By sharing his behind-the-scenes pics of his years playing Chewbacca in the original "Star Wars" trilogy, Peter Mayhew reminded us that many parents and kids are part of the extended Star Wars family.
Seeing pics of Mr. Mayhew with "Star Wars” co-stars under his Twitter handle @TheWookieeRoars (hashtag #nostalgicposting) sent me pawing through our own family snap shots to find kids dressed as their favorite character from that galaxy far, far away.
As a kid, “Star Wars” had me transfixed by the end of the theme song. I first saw the film at age 12 in 1977 sitting in the second row of a little theater up in Provincetown, Mass., during our summer vacation on Cape Cod.
Here is a sampling of some of Mayhew's tweets:
My little brother, Adam, was 7 and we both immediately adopted ourselves into the Rebel Alliance.
Adam immediately became Luke Skywalker and, despite being a girl, I was Han Solo, largely for my snarky dialogue traits.
Two years later, I made an R2-D2 costume for Adam out of chicken wire and paper mache for a Halloween school pageant. He still harbors a grudge about the lack of eye holes that caused him to fall off the stage during the pageant.
I still argue that: A) Eye holes would have ruined the effect and; B) I pretty much broke his fall so it should not still be an issue.
Since we share our passions with our kids, be they football or sci-fi films, all four of my sons are now “Star Wars” fans. Chewbacca in particular is a big part of our daily lives today.
Therefore, when I saw the posts by Mayhew, I alerted my son – nicknamed “The Wookiee” – who’s at college in Richmond, Va.
Zoltan, 20, has been able to imitate the Wookiee thrumming sound since he hit puberty, shot up a foot in height and got hairy.
While my other sons roll their eyes, Quin, 10, who idolizes his eldest brother, has worked hard to try to make “the Wookiee noise.”
At last he has managed a gurgling approximation that is so adorable you just want to squeeze him like a plush toy every time he makes it. This humiliates him so I try to resist.
Two years ago at the Hampton Roads Mini-Maker Faire, Quin ran into a troupe of “Star Wars” cosplayers, one of whom was a Sith Lord.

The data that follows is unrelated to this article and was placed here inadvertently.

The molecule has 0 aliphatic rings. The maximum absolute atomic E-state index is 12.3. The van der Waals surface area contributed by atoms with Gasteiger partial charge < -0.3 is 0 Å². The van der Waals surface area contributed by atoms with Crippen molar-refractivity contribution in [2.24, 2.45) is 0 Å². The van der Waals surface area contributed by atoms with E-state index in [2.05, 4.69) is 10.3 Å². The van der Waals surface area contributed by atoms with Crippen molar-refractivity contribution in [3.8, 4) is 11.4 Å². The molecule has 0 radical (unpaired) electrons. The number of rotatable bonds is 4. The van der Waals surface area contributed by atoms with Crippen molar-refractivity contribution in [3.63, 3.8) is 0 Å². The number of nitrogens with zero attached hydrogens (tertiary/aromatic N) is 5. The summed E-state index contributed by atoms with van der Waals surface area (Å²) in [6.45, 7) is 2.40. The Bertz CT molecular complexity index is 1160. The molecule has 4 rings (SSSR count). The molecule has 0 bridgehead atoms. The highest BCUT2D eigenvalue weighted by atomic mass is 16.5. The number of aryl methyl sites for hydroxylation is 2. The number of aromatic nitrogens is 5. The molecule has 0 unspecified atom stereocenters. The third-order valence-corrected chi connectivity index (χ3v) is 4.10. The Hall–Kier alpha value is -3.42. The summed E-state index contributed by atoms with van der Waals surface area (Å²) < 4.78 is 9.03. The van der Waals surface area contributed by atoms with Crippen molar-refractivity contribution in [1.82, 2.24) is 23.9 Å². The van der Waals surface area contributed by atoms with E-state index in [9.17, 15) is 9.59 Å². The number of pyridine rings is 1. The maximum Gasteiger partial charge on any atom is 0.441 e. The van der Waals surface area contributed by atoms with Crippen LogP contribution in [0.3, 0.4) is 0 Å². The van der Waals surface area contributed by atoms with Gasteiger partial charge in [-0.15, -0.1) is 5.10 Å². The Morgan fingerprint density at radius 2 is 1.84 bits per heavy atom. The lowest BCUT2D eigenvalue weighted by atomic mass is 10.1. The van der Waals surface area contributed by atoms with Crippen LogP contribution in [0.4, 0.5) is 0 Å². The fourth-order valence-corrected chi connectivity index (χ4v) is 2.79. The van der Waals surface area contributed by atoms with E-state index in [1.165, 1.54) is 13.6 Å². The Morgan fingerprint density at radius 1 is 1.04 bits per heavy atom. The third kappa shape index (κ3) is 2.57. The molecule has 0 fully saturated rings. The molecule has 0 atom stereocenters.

In an instant, Quin was in character, eyes locked, hand outstretched toward this total stranger in an epic staring contest that drew a crowd.
“Quin! What are you doing,” I asked.
Quin, breaking into a sweat with his imagined effort, bit off every word like he was lifting an elephant. “Con-cen-trating. He’s attempt-ing a mind choke on me. Fighting it. He’s…aaaa…Siithhh. Lorrrrd!”
Well of course he was. What could I have been thinking?
Of course, that meant both rooting for Quin and videotaping the epic battle. A year later when the cosplayer who dresses as a Sith made the front page of our local paper, Quin saw it and said, “Ahh, my old nemesis is back!”
Star Wars has also been a powerful force in my volunteer work with kids, chess, and anti-bullying. Back in April 2011, one of my chess players, Spencer, 11, was being bullied. He learned self-defense and confidence through jiujitsu, and I helped support him by comparing the gi (white uniform worn in the sport), with the Jedi outfit worn by his heroes in "Star Wars." A month into his classes, he was losing steam, so I wrote a letter to George Lucas telling him about Spencer and Mr. Lucas sent the boy a huge box of "Star Wars" toys to encourage him to keep trying.
This year, I was asked to bring chess play to the Mini Maker Faire and while the Sith were nowhere to be found, I did manage to get Boba Fett to go a few rounds on the chess board with fans of all ages.
I laughed when my old friend Dr. Arthur Bowman, head of the biology department at Norfolk State University, was first up to play against Mr. Fett.
“You’re the bounty hunter right. Workin’ for Jabba the Hut,” Dr. Bowman said as they squared off across the chess board and he made his opening move. “Well, hunt on this!”
While we are not related to Bowman through blood, apparently we all share the "Star Wars" genome, so that photo made it into our family album.
No matter how different we may be in our parenting choices it’s comforting to know that “a long time ago, in a galaxy far, far away” an extended family was born of the same hopeful, humor-loving, resilient rebel spirit.
Lisa Suhay can be found on Twitter under the handle @NiceChess757 and will be sharing her "Star Wars" family memories through the hashtag #nostalgicposting. We invite readers to share their own family "Star Wars" memories.